In West Africa, the decline of the Atlantic slave trade in the 1820s caused dramatic economic shifts in local polities. The gradual decline of slave-trading, prompted by a lack of demand for slaves in the New World, increasing anti-slavery legislation in Europe and America, and the British Royal Navy’s increasing presence off the West African coast, obliged African states to adopt new economies developing “legitimate commerce” in the form of palm oil, cocoa, timber and gold, forming the bedrock of West Africa’s modern export trade. The Oyo Empire, unable to adapt, collapsed into civil wars.
In the late 19th century, the European imperial powers engaged in a major territorial scramble and occupied most of the continent, creating many colonial territories, and leaving only two fully independent states: Ethiopia (known to Europeans as “Abyssinia”), and Liberia. Egypt and Sudan were never formally incorporated into any European colonial empire; however, after the British occupation of 1882, Egypt was effectively under British administration until 1922.
The Berlin Conference held in 1884–85 was an important event in the political future of African ethnic groups. It was convened by King Leopold II of Belgium, and attended by the European powers that laid claim to African territories. It sought to bring an end to the Scramble for Africa by European powers by agreeing on political division and spheres of influence. They set up the political divisions of the continent, by spheres of interest, that exist in Africa today.
Imperial rule by Europeans would continue until after the conclusion of World War II, when almost all remaining colonial territories gradually obtained formal independence. Independence movements in Africa gained momentum following World War II, which left the major European powers weakened.
Portugal’s overseas presence in Sub-Saharan Africa (most notably in Angola, Cape Verde, Mozambique, Guinea-Bissau and São Tomé and Príncipe) lasted from the 16th century to 1975, after the Estado Novo regime was overthrown in a military coup in Lisbon. Rhodesia unilaterally declared independence from the United Kingdom in 1965, under the white minority government of Ian Smith, but was not internationally recognised as an independent state (as Zimbabwe) until 1980. Although South Africa was one of the first African countries to gain independence, the state remained under the control of the country’s white minority through a system of racial segregation known as apartheid until 1994.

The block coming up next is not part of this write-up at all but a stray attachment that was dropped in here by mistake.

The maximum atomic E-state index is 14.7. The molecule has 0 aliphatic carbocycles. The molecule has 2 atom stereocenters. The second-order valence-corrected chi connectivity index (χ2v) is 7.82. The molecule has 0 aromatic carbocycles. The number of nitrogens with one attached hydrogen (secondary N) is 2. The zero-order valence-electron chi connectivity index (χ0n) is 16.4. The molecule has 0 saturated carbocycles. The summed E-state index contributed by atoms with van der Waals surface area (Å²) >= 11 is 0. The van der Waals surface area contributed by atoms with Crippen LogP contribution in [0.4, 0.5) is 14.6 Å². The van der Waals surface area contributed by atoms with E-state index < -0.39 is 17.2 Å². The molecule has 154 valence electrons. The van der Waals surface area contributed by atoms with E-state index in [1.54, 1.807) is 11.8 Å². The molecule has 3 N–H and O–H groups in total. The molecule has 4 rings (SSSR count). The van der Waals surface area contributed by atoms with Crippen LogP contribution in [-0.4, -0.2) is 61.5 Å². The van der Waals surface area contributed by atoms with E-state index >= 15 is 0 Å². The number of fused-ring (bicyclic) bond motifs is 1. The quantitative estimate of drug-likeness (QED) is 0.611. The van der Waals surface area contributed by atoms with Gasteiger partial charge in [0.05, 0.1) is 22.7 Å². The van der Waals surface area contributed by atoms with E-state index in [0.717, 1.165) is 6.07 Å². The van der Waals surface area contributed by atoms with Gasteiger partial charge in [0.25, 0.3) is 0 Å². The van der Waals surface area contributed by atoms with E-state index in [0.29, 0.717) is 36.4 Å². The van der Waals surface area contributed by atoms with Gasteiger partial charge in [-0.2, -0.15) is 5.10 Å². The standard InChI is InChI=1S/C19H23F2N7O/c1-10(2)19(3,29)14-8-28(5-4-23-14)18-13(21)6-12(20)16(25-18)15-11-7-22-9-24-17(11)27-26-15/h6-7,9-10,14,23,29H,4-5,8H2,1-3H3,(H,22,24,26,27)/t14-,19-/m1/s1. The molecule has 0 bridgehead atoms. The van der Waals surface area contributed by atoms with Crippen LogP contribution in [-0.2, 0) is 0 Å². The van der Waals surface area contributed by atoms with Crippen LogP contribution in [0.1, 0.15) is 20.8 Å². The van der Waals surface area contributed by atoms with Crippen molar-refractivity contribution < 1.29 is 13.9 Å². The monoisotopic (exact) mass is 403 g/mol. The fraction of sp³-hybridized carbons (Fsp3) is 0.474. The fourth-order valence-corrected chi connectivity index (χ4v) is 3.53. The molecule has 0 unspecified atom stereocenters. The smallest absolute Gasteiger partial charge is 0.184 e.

Today, Africa contains 54 sovereign countries, most of which have borders that were drawn during the era of European colonialism. Since colonialism, African states have frequently been hampered by instability, corruption, violence, and authoritarianism. The vast majority of African states are republics that operate under some form of the presidential system of rule. However, few of them have been able to sustain democratic governments on a permanent basis, and many have instead cycled through a series of coups, producing military dictatorships.
In the 21st century the number of armed conflicts in Africa has steadily declined. This has coincided with many countries abandoning communist style command economies and opening up for market reforms. The improved stability and economic reforms have led to a great increase in foreign investment into many African nations which has spurred quick economic growth in many countries. A significant part of this growth can also be attributed to the facilitated diffusion of information technologies.
Other places and informational links for Africa:
The climate of Africa ranges from primarily desert or arid in the northern half to savanna plains and very dense jungle (rainforest) regions in its central and southern areas. Africa is the hottest continent on earth; dry lands and deserts comprise 60% of the entire land surface.
Regions of Africa:
|West Africa||North Africa||Central Africa||East Africa||Southern Africa||Dependencies|
Central African Republic
Democratic Republic of the Congo
Republic of the Congo
São Tomé and Príncipe
British Indian Ocean Territory (UK)
St. Helena (UK)
Canary Islands (Spain)
Sahrawi Arab Democratic Republic